Will iconic images recorded in the grooves of an ancient vase unite the Holy Land or rip it further apart?
A novel by Mark M. DeRobertis
Muhsin Muhabi is a Palestinian potter, descended from a long line of potters. His business is run from the same shop owned by his ancestors since the day his forebears moved to Nazareth. The region's conflict saw the death of his oldest son, and rogue terrorists are in the process of recruiting his youngest in their plot to assassinate the Pope and Israeli prime minister.
Professor Hiram Weiss is an art historian at Nazareth’s Bethel University. He is also a Shin Bet operative on special assignment. With the help of fellow agent, Captain Benny Mathias, he plans to destroy the gang responsible for the death of his wife and only child. He puts a bomb in the ancient vase he takes on loan from Muhsin’s Pottery Shop.
Mary Levin, the charming assistant to the director of Shin Bet, has lost a husband and most of her extended family to recurring wars and never-ending terrorism. She dedicates her life to the preservation of Israel, but to whom will she dedicate her heart? The brilliant professor from Bethel University? Or the gallant captain who now leads Kidon?
Harvey Holmes, the Sherlock of Haunted Houses, is a Hollywood TV host whose reality show just flopped. When a Lebanese restaurant owner requests his ghost-hunting services, he believes the opportunity will resurrect his career. All he has to do is exorcise the ghosts that are haunting the restaurant. It happens to be located right across the street from Muhsin’s Pottery Shop.
Monday, November 24, 2014
Killer Eyes, John Dunn, and Second Chance
Killer Eyes is on its last read-through. I said that a million times already, I know, but this time has GOT to be the last read-through. But who knows. I might end up saying that a million more times. The thing is that the more you read through it, the more you improve it, the better it turns out to be. It happened with Killer of Killers and The Vase. And it's happening with Killer Eyes, too.
And there's my other book called John Dunn, Heart of a Zulu. That will probably take until summer to complete. And then there will be more read-throughs, of course. There's one scene I didn't write that I should probably put in there. It's when the Zulu warriors are getting so itchy for a fight, that they attack another Zulu regiment. That's how bad they wanted to fight. And there's two reasons why I should put it in there. One, it reinforces one of the reasons why the Anglo Zulu War erupted.
Yes, the English pushed the war onto the Zulus, but the Zulus themselves WANTED to fight. War was the Zulu culture. And they had already had wars with pretty much all their neighboring tribes. The English were pushing for war, and the Zulus were not a people to back down from any war. Not even against the white men, who had already demonstrated superior fighting power by then. But what the Zulus had experienced in fighting white men was no modern army. They had only fought bands of Boers, (Dutch descendants who had colonized South Africa centuries before.)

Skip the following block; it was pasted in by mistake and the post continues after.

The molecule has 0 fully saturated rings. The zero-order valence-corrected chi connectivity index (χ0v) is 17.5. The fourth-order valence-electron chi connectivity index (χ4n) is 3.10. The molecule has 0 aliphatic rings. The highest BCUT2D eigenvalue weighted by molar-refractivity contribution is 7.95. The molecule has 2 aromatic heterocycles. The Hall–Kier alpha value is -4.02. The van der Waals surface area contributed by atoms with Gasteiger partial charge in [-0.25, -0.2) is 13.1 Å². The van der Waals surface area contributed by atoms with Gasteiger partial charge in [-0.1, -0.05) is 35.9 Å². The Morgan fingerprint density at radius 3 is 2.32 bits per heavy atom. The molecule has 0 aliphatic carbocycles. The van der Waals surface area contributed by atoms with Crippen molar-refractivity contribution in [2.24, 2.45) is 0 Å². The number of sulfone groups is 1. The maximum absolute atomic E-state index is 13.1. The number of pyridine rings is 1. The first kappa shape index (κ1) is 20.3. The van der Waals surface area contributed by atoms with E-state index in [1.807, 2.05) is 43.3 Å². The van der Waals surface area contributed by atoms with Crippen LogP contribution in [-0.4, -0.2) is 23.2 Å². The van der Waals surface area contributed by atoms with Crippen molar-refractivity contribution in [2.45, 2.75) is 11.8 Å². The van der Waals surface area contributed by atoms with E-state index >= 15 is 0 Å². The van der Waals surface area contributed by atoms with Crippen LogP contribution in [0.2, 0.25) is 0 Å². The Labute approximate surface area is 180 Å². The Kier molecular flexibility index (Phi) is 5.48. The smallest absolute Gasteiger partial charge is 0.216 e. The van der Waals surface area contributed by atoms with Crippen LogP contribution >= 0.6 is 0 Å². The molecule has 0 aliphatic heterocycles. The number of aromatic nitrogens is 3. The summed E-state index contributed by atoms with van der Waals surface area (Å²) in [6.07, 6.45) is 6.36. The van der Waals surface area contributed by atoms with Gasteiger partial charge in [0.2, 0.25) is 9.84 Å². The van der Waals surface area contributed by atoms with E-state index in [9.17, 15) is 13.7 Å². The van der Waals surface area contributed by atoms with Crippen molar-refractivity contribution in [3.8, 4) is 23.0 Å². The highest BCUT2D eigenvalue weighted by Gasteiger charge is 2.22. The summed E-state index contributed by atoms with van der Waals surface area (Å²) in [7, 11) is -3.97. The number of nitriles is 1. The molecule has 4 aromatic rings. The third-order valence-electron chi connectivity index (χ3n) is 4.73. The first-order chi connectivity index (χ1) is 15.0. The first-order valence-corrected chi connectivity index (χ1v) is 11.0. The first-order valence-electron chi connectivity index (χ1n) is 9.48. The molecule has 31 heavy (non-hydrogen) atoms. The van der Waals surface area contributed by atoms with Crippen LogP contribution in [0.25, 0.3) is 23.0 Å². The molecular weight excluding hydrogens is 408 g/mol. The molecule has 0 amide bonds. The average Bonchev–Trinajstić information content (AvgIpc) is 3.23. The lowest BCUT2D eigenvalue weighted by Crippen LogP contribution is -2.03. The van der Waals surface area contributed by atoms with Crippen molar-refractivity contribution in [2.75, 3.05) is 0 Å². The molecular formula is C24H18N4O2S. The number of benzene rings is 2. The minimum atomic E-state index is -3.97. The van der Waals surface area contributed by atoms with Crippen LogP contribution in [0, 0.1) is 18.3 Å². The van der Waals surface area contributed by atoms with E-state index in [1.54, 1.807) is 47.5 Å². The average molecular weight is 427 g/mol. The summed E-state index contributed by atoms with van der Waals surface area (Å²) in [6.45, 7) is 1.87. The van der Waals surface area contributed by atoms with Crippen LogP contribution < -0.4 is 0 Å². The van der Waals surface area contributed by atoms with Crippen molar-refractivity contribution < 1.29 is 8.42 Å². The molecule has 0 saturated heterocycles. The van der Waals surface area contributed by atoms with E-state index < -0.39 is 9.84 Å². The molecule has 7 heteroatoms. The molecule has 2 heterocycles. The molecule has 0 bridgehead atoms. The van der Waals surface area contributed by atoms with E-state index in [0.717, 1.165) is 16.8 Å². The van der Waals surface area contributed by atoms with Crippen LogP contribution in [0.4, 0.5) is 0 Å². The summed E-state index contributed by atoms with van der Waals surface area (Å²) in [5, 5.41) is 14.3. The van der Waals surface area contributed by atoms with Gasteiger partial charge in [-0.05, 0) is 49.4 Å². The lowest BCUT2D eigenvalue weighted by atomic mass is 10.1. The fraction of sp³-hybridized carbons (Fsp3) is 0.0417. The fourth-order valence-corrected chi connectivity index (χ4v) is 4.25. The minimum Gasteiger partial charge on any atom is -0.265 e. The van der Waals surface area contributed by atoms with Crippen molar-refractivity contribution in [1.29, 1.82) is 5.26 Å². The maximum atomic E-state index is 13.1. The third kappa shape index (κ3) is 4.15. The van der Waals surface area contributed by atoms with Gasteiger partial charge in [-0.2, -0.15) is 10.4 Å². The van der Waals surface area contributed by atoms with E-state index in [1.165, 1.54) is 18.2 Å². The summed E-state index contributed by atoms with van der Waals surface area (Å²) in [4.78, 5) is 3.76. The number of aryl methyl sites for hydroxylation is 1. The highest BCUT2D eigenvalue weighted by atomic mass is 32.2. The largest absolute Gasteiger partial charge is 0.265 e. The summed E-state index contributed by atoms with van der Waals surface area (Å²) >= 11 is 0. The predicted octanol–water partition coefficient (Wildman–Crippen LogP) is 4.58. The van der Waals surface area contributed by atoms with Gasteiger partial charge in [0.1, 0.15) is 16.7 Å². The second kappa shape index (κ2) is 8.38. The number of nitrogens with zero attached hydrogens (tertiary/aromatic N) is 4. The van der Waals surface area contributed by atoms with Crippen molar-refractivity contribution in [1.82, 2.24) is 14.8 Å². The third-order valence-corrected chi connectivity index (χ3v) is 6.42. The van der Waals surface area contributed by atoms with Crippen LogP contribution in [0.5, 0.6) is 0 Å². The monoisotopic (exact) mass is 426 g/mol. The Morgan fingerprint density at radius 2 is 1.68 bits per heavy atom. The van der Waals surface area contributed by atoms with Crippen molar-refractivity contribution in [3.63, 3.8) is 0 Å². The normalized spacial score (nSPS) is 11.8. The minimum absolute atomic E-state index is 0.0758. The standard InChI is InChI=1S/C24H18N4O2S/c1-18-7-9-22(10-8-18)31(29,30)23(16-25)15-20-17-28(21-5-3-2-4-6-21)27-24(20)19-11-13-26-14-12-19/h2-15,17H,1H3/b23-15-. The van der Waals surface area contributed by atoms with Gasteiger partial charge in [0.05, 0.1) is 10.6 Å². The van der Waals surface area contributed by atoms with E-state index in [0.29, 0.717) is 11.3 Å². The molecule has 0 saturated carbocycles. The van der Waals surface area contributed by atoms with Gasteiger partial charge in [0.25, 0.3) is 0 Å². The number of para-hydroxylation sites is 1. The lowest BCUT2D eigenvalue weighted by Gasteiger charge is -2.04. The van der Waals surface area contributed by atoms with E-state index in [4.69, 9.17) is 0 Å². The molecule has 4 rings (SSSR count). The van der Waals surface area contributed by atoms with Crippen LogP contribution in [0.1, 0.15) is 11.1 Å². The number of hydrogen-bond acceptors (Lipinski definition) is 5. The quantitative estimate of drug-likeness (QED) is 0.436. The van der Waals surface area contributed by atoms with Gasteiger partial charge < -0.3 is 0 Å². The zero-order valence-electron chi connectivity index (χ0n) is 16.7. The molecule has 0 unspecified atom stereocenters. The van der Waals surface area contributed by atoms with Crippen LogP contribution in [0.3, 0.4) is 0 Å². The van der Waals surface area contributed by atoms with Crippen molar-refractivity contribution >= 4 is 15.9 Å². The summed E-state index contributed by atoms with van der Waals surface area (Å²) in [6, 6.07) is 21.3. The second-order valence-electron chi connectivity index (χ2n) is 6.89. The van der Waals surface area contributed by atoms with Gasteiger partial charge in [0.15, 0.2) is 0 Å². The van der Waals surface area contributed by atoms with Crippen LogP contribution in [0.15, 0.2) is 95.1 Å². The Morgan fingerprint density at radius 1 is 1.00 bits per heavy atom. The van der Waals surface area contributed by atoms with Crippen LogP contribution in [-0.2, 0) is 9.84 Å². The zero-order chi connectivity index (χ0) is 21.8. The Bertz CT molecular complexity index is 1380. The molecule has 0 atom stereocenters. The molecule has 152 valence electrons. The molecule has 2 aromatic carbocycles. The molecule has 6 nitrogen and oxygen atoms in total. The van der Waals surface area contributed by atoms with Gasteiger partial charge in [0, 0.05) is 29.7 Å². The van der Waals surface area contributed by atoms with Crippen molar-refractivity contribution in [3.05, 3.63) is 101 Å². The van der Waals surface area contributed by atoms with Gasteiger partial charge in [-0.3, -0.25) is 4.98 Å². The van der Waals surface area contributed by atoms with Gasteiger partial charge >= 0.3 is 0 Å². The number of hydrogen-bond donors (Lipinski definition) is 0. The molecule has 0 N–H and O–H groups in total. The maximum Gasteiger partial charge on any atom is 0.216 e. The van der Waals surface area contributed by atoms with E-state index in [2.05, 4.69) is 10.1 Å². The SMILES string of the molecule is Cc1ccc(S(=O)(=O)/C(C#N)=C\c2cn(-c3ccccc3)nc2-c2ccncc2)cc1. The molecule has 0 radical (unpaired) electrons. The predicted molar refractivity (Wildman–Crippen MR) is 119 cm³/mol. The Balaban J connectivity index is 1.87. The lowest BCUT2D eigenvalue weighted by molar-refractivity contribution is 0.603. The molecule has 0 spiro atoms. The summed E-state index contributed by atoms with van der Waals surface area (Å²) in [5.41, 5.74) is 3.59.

But even the Dutch ultimately got the better of the Zulus. Still, the Zulu didn't back down. Not to the Dutch, not to anyone. Not even the British. Now, King Cetshwayo was a smart king. He knew that fighting the British army would be a bad idea. But the factor that I eluded to was ever present. That factor was the Zulu ritual called the "Washing of the Spears." Young Zulu men needed to prove their skill in battle. They called it the "Washing of the Spears." As in washing their spears in the blood of their enemies. It's one of the reasons they had that fight break out between the two Zulu regiments. They were itching to fight, because they hadn't had a fight since the Zulu civil war twenty years prior to that. They were pretty much demanding for their king to send them to fight someone.
And the second reason why I should put that scene in my John Dunn book is because John Dunn was present when that fight broke out. He was an eye witness to it. He documented the event in his autobiography, which I have. It's called John Dunn, Cetswayo, and the Three Generals. I used it as one of my sources for my John Dunn book. So when I get back to it, I'll see to all POV issues of course, like I was doing last summer, and then see to putting that scene in there.
And my third WIP is my football story, Second Chance. I'm writing that because I'm inundated with football right now. Both of my sons are on football teams. My younger son's Pop Warner football team just went to Spokane, Washington for a regional championship. With so much football in my life, I had that dream about football, so I'm putting that into a novel called Second Chance, a Football Story. Wow, three books at once. That's a full plate right there. I'll keep you posted.